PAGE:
Since they first documented their work together on Essentials
(Catwalk, 2012), bassist Daniel Schläppi and pianist Marc Copland
have refined the musical language of the duo. Essentials
was followed by More Essentials
(Catwalk, 2015) and saw the establishment of a pattern: standards, original compositions, compositions played by Miles Davis
and, not least, compositions played by pianist Bill Evans
' famous trio with drummer Paul Motian
and bassist Scott LaFaro
It's no surprise that Schläppi and Copland would choose Evans and LaFaro as the lodestar of their collaboration. More than anything, they have epitomized the free, intuitive and equal dialog between instruments and a break with the dominance of the piano. It could be seen as a paradox that such distinctive stylists as Evans and Copland would be interested in letting go of the privileged position the instrument has had, but the paradox is that giving more freedom to the bass actually frees the piano and enhances the possibilities of the music. Once again, Schläppi and Copland take advantage of this freedom on their third duo record: Alice's Wonderland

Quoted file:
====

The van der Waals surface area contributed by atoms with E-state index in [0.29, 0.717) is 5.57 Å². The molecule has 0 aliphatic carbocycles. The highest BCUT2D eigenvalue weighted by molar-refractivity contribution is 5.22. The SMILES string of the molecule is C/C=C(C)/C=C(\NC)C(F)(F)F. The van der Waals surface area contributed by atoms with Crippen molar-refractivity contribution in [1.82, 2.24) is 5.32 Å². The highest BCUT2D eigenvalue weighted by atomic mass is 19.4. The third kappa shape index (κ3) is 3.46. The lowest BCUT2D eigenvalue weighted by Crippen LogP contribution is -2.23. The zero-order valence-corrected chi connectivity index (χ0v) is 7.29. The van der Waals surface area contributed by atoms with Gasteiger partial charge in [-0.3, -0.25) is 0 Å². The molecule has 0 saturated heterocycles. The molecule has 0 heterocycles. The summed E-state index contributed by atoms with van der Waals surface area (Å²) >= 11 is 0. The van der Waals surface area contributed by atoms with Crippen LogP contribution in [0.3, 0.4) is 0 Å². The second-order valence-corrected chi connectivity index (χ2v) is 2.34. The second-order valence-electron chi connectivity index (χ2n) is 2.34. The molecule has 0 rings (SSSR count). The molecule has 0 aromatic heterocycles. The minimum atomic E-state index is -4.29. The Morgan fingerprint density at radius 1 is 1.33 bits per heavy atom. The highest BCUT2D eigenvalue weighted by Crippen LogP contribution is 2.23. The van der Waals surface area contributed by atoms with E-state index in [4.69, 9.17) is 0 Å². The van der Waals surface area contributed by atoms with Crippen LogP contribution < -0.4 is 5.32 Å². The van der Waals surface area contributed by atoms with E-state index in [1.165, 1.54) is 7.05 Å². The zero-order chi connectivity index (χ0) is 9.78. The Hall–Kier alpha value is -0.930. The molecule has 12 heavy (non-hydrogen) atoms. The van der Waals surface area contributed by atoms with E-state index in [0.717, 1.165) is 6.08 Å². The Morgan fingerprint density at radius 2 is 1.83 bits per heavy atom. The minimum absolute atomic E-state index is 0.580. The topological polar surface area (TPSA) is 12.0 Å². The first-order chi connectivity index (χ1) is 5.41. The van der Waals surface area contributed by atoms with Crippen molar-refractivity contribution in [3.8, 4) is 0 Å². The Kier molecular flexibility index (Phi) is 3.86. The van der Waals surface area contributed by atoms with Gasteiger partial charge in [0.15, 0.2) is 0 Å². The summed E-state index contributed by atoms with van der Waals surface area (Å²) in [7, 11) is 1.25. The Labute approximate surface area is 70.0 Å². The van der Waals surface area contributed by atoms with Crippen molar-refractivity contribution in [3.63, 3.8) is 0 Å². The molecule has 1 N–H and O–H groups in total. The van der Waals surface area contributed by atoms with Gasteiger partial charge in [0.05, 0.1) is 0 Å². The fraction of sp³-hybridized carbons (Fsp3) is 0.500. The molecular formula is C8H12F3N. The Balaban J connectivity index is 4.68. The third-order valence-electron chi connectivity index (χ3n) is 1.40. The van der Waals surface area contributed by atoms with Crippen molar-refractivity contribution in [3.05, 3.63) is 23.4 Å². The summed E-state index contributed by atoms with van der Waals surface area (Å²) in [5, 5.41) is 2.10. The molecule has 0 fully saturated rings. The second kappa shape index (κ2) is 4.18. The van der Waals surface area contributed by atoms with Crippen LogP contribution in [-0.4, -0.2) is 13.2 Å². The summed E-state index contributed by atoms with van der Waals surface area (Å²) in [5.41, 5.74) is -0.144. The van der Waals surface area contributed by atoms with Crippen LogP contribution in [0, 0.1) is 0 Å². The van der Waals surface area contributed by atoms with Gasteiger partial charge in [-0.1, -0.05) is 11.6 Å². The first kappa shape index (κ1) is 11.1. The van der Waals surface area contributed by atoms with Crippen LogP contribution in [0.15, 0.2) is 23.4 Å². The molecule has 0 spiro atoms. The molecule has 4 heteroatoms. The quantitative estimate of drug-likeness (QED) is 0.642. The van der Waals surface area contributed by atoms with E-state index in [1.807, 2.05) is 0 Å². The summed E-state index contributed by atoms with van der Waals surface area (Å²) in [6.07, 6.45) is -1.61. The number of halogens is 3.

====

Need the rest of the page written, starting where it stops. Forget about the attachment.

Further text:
. Naturally, the title could be a reference to a track found on the iconic Evans/LaFaro/Motian album Sunday at the Village Vanguard
(Riverside, 1961), simply called "Alice in Wonderland."
The cliché of the bass is that it provides the bottom and the groove of the music, but in the hands of Schläppi it soars just as freely as the melodic flights Copland takes on the tangents. True, he can pluck the strings in steady structural patterns on the opener, "Everything I Love," but he can just as easily take charge and lead the conversation. On the previous albums, this was especially shown on the pieces called "Essentials," but it's a quality that has been kept in the music and defines it: There's no fixed relationship between top and bottom and solo and accompaniment. Instead tonal colors, harmonies, melodies and themes are explored that cover the joyful, glistening reading of the standard "All of Me," the bluesy sophistication of "The Other Way Around" and an elegiacally airy version of LaFaro's "Jade Visions."
The album closes with a live recording of "Blue in Green," a composition introduced in the duo's repertoire on More Essentials
. It shows that Schläppi and Copland are just as powerful live as in the studio and the next step for them might be a complete concert recording. As it is, Alice's Wonderland
is another worthy addition to the duo's discography.